Monkey Fever Surge Sparks Apprehension in Uttara Kannada District, Karnataka

Monkey Fever

The Kyasanur Forest Disease, commonly referred to as monkey fever, is rapidly spreading in the Siddapur taluk of Uttara Kannada district. Reports indicate that villagers in the affected area are fleeing their homes in search of safety as the outbreak persists.

To date, two fatalities have been reported, with 65 individuals hospitalized. Moreover, social organizations operating within the district’s healthcare sector have highlighted a sense of fear among villagers, coupled with an exodus spurred by the state government’s announcement regarding vaccine shortages.

Sanjeeta Nayak, an office bearer of a Non-Governmental Organization (NGO) acting as an intermediary between villagers and the district health department, emphasized the difficulties encountered by communities predominantly living in forest settlements within Siddapur taluk, Uttara Kannada district.

“Situated amidst dense forests, Siddapur taluk harbors numerous tribal villages whose livelihoods depend solely on agriculture within forested areas and hunting small animals. However, this year, the outbreak of monkey fever has affected the taluk more severely than in previous years, leading to the abandonment of villages by residents. The escalation of monkey fever has disrupted the lives of countless forest-dwelling families, compelling them to seek shelter elsewhere upon discovering the unavailability of vaccines,” expressed Sanjeeta.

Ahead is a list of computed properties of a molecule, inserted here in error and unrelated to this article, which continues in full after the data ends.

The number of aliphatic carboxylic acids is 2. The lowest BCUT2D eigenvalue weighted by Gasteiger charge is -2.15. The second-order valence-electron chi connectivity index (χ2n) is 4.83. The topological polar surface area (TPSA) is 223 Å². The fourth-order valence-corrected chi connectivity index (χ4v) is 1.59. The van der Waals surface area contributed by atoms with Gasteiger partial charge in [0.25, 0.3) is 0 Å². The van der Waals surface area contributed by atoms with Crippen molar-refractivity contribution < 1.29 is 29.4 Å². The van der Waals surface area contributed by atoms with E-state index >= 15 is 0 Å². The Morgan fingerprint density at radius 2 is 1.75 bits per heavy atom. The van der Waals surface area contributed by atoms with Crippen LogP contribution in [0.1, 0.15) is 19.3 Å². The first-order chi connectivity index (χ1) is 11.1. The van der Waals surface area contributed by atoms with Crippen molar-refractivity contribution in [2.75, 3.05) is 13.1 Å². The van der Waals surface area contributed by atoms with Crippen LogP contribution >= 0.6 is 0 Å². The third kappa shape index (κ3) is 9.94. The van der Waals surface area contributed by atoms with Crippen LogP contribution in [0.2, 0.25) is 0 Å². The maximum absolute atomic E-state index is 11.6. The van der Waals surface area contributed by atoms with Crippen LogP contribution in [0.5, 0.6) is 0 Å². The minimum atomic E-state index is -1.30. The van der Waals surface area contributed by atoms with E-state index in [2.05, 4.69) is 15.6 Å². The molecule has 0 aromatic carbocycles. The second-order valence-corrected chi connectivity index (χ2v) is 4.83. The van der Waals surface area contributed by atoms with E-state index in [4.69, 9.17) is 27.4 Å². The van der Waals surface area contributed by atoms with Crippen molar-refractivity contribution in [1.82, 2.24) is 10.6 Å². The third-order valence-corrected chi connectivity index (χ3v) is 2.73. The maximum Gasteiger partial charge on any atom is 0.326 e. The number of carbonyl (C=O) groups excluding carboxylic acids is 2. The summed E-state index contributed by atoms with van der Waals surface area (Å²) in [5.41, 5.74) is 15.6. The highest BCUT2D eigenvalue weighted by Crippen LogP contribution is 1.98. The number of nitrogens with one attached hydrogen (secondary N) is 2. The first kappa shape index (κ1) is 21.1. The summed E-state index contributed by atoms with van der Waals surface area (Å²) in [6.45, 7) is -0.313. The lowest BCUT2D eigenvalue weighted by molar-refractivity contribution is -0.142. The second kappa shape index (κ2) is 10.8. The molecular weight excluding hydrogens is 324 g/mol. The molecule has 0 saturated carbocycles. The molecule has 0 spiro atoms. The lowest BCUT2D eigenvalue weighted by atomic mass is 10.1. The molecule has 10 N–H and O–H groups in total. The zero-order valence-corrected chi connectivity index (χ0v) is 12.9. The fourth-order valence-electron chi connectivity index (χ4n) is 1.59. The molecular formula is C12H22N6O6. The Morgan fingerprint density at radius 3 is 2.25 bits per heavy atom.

The recent declaration by Health Department Commissioner D Randeep regarding the lack of vaccines has exacerbated the migration. With vaccine supplies exhausted and no immediate production feasible, villagers are left with no alternative but to seek shelter elsewhere.

Speaking at a meeting in Bengaluru on Monday, Health Department Commissioner Randeep stated that the state currently does not have a vaccine for KFD. He urged the public to cooperate by adhering to preventive measures to prevent infection. “The vaccine supply has been exhausted. We are unable to produce vaccines at this time. Vaccines are expected to be manufactured and distributed during the summer of 2025,” remarked the commissioner.

The finding of three deceased monkeys in the Siddapur taluk within four days has intensified concerns among villagers, leading to widespread evacuations from affected areas. The sight of deserted villages, lacking their usual activity and energy, highlights the gravity of the situation.

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